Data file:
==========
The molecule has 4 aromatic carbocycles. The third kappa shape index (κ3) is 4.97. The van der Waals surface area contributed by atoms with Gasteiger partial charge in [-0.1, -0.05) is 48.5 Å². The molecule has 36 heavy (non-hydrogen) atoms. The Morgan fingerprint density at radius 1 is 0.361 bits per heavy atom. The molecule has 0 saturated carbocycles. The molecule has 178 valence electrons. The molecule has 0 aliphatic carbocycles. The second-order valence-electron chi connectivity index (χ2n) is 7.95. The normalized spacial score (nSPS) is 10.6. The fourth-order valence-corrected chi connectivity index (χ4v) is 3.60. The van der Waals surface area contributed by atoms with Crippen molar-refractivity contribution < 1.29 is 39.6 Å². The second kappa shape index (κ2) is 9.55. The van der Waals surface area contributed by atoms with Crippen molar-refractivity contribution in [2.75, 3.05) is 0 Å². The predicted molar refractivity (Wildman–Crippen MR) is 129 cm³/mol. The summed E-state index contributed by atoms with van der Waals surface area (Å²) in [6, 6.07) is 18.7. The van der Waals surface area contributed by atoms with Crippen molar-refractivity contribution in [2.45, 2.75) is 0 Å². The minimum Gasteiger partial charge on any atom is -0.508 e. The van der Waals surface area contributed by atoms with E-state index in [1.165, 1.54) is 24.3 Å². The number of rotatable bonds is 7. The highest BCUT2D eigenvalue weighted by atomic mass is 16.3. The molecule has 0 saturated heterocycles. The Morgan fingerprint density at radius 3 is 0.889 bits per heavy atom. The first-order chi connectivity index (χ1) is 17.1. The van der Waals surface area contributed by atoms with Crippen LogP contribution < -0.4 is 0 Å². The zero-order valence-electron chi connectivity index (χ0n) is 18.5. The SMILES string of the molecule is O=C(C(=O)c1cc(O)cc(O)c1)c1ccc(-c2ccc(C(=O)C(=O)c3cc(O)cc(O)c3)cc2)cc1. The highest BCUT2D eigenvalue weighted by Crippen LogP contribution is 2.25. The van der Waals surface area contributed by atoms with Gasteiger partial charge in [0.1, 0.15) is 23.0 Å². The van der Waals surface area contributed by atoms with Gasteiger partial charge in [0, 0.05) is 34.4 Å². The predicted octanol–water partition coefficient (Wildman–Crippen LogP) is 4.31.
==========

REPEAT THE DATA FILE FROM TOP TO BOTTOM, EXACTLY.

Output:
The molecule has 4 aromatic carbocycles. The third kappa shape index (κ3) is 4.97. The van der Waals surface area contributed by atoms with Gasteiger partial charge in [-0.1, -0.05) is 48.5 Å². The molecule has 36 heavy (non-hydrogen) atoms. The Morgan fingerprint density at radius 1 is 0.361 bits per heavy atom. The molecule has 0 saturated carbocycles. The molecule has 178 valence electrons. The molecule has 0 aliphatic carbocycles. The second-order valence-electron chi connectivity index (χ2n) is 7.95. The normalized spacial score (nSPS) is 10.6. The fourth-order valence-corrected chi connectivity index (χ4v) is 3.60. The van der Waals surface area contributed by atoms with Crippen molar-refractivity contribution < 1.29 is 39.6 Å². The second kappa shape index (κ2) is 9.55. The van der Waals surface area contributed by atoms with Crippen molar-refractivity contribution in [2.75, 3.05) is 0 Å². The predicted molar refractivity (Wildman–Crippen MR) is 129 cm³/mol. The summed E-state index contributed by atoms with van der Waals surface area (Å²) in [6, 6.07) is 18.7. The van der Waals surface area contributed by atoms with Crippen molar-refractivity contribution in [2.45, 2.75) is 0 Å². The minimum Gasteiger partial charge on any atom is -0.508 e. The van der Waals surface area contributed by atoms with E-state index in [1.165, 1.54) is 24.3 Å². The number of rotatable bonds is 7. The highest BCUT2D eigenvalue weighted by atomic mass is 16.3. The molecule has 0 saturated heterocycles. The Morgan fingerprint density at radius 3 is 0.889 bits per heavy atom. The first-order chi connectivity index (χ1) is 17.1. The van der Waals surface area contributed by atoms with Crippen LogP contribution < -0.4 is 0 Å². The zero-order valence-electron chi connectivity index (χ0n) is 18.5. The SMILES string of the molecule is O=C(C(=O)c1cc(O)cc(O)c1)c1ccc(-c2ccc(C(=O)C(=O)c3cc(O)cc(O)c3)cc2)cc1. The highest BCUT2D eigenvalue weighted by Crippen LogP contribution is 2.25. The van der Waals surface area contributed by atoms with Gasteiger partial charge in [0.1, 0.15) is 23.0 Å². The van der Waals surface area contributed by atoms with Gasteiger partial charge in [0, 0.05) is 34.4 Å². The predicted octanol–water partition coefficient (Wildman–Crippen LogP) is 4.31.